Not sure where to start with teaching foreshadowing? Learn why short stories are my go-to method for teaching this literary technique. I’ll also share my favorite titles and best tips for using short stories for teaching foreshadowing.
Using Short Stories for Teaching Foreshadowing in Literature
Your students are likely familiar with the phrase “Hindsight is 20/20,” right?
However, they may not be as familiar with foreshadowing—even though the two concepts have a lot in common. And that’s where explicit instruction and engaging short stories come into play. Because, much like hindsight, foreshadowing in a story can make things a lot clearer and help the plot, tensions, characters, and themes (you name it) make much more sense.
Lucky for you, my teacher friend, I’m spilling all my secrets about using short stories for teaching foreshadowing in literature. Better yet, I’m sharing 15 short story titles with teaching-worthy foreshadowing that will engage your students.
Now, before jumping into a short story, you need to ensure your students know what the heck foreshadowing is.
What is Foreshadowing in Literature?
Foreshadowing is a storytelling technique where authors weave direct or subtle hints or clues about future events or development within the narrative. These hints can come in the form of setting, tone and mood, symbols, imagery, character, or recurring motifs and work to build a sense of anticipation and tension in the story. As a result, readers begin to speculate and make predictions or interpretations about where the story is going. Authors use foreshadowing to add depth to the plot, enhance character development, and engage readers on a deeper level.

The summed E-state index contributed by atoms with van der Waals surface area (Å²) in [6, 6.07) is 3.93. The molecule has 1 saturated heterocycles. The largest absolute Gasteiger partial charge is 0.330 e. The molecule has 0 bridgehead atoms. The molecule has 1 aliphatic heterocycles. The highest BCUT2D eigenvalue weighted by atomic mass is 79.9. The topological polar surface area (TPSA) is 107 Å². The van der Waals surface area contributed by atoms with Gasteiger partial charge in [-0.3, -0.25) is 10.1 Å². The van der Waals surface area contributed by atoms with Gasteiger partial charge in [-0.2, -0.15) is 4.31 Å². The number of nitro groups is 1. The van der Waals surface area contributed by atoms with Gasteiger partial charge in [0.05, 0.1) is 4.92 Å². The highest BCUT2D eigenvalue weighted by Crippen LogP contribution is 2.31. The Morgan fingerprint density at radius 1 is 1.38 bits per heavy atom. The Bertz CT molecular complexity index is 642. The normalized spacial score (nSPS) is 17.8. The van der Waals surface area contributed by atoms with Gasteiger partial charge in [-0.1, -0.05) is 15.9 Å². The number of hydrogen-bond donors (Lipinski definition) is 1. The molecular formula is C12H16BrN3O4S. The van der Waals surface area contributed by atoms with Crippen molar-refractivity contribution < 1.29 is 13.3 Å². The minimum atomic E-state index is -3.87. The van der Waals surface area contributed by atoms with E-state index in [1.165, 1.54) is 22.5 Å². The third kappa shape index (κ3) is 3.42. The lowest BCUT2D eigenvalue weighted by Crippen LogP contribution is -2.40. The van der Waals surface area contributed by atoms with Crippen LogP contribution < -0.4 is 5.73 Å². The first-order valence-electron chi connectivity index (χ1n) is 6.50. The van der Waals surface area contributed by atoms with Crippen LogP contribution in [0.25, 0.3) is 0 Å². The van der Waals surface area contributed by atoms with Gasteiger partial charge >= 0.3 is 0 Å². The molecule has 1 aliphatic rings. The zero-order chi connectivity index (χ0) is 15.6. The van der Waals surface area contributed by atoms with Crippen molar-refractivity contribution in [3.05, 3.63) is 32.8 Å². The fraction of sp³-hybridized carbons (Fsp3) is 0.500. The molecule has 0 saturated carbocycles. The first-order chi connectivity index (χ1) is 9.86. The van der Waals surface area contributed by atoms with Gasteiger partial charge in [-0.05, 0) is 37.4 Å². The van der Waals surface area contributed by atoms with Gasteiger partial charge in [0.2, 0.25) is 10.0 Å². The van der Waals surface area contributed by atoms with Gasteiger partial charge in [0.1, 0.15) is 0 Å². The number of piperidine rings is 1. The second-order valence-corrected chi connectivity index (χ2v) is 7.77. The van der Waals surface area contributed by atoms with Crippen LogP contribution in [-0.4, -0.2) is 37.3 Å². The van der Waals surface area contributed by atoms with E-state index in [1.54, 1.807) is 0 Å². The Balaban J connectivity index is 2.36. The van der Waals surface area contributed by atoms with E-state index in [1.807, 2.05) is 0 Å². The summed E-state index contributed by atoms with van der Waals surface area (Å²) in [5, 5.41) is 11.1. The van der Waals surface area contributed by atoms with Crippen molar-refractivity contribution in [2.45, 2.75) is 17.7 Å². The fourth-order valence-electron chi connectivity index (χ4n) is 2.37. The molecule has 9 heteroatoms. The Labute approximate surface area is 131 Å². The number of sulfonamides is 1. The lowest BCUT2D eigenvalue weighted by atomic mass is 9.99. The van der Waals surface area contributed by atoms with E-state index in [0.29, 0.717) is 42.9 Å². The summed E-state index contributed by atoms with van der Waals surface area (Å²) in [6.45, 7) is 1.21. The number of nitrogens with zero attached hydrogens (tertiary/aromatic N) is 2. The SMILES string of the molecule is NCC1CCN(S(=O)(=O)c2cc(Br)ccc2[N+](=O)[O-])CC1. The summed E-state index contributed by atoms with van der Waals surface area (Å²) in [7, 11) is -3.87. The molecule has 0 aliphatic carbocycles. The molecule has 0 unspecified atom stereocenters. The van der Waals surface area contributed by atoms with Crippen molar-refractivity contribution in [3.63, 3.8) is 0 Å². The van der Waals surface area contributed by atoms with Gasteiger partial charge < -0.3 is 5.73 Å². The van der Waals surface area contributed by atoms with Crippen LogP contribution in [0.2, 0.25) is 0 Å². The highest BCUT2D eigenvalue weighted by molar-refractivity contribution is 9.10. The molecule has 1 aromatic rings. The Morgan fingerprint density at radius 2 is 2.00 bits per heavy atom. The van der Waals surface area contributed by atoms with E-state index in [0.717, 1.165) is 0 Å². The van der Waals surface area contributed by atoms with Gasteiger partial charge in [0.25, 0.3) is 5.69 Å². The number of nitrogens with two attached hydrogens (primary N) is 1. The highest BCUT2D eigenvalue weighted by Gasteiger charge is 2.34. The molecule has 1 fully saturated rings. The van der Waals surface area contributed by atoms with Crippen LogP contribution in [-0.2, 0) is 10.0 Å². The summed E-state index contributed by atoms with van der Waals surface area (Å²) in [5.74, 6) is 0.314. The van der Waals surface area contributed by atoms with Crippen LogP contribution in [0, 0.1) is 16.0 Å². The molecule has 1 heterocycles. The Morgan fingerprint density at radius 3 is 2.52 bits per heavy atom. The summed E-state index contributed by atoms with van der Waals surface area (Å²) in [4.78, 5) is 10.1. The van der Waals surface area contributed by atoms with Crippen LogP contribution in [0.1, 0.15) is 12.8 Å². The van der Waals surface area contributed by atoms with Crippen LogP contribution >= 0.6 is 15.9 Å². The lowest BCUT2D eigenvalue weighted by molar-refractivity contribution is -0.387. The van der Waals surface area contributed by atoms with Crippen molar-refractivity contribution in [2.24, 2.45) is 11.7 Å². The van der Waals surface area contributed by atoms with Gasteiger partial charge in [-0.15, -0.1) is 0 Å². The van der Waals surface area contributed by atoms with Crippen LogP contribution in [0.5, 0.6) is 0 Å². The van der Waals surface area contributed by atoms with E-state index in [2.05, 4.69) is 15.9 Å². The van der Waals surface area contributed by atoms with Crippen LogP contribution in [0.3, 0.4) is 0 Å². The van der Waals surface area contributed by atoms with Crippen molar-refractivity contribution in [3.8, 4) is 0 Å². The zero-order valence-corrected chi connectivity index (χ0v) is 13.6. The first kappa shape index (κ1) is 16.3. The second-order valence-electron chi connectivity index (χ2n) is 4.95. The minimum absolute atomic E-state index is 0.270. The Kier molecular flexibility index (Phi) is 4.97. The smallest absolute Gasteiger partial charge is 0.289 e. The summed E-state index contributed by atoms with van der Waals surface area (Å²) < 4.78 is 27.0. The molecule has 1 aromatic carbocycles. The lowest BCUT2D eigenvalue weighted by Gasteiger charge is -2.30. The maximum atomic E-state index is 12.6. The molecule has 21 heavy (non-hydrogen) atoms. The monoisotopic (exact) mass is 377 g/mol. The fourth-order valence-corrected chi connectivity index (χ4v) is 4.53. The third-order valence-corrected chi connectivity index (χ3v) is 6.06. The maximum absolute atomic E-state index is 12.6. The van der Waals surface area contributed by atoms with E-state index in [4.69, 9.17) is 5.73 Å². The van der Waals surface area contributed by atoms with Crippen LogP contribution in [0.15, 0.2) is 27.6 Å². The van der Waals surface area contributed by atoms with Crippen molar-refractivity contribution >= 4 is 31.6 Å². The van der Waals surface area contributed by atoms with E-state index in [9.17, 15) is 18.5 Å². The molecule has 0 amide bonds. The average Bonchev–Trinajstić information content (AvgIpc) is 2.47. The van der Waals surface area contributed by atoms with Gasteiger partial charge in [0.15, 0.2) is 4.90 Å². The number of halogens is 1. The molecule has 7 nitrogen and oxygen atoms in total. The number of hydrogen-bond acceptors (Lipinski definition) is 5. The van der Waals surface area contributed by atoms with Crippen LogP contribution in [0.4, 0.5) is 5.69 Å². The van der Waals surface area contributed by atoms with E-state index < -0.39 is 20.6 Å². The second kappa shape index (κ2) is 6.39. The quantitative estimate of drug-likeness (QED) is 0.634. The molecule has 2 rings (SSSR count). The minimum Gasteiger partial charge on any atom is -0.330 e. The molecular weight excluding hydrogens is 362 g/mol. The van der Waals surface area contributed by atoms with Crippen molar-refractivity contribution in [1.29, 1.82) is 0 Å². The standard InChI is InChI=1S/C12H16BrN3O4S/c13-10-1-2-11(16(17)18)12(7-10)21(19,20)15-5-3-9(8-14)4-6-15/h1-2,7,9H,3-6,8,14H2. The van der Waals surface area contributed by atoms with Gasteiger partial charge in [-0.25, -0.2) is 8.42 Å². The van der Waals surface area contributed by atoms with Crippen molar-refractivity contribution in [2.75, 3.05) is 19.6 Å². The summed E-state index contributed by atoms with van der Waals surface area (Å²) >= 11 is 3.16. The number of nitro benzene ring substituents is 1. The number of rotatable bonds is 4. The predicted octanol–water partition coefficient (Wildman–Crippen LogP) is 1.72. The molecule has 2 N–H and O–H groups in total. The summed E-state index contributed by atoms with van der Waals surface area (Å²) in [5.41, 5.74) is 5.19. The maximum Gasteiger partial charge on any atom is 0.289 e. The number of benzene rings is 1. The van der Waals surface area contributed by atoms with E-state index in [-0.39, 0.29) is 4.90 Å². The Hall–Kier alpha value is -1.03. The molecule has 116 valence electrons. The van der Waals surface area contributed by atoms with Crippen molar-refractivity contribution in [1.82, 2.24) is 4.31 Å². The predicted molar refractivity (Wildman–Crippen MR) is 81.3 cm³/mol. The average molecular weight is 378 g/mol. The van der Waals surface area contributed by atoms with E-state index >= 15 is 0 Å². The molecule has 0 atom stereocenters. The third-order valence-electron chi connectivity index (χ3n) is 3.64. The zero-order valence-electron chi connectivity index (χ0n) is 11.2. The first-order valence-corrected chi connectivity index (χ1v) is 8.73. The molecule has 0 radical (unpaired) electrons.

Two Types of Foreshadowing
There are two main types of foreshadowing in literature: direct and indirect. Direct, or explicit, foreshadowing is when an author provides an overt heads-up about future events or plot twists in a story. These straightforward hints give the reader clear expectations of what’s to unfold as the story progresses. In these cases, the reader is often privy to this information while the characters are not, leading to dramatic irony.
Indirect, or implicit, foreshadowing is far more subtle. With indirect foreshadowing, authors often rely on subtle clues, symbolism, or recurring motifs to hint at what is to come for the story’s characters and plot. Unlike direct foreshadowing, these indirect clues require a closer look as readers may overlook them the first time, only making complete sense of these hints at the very end or in hindsight after analyzing the text more closely.
Why Short Stories?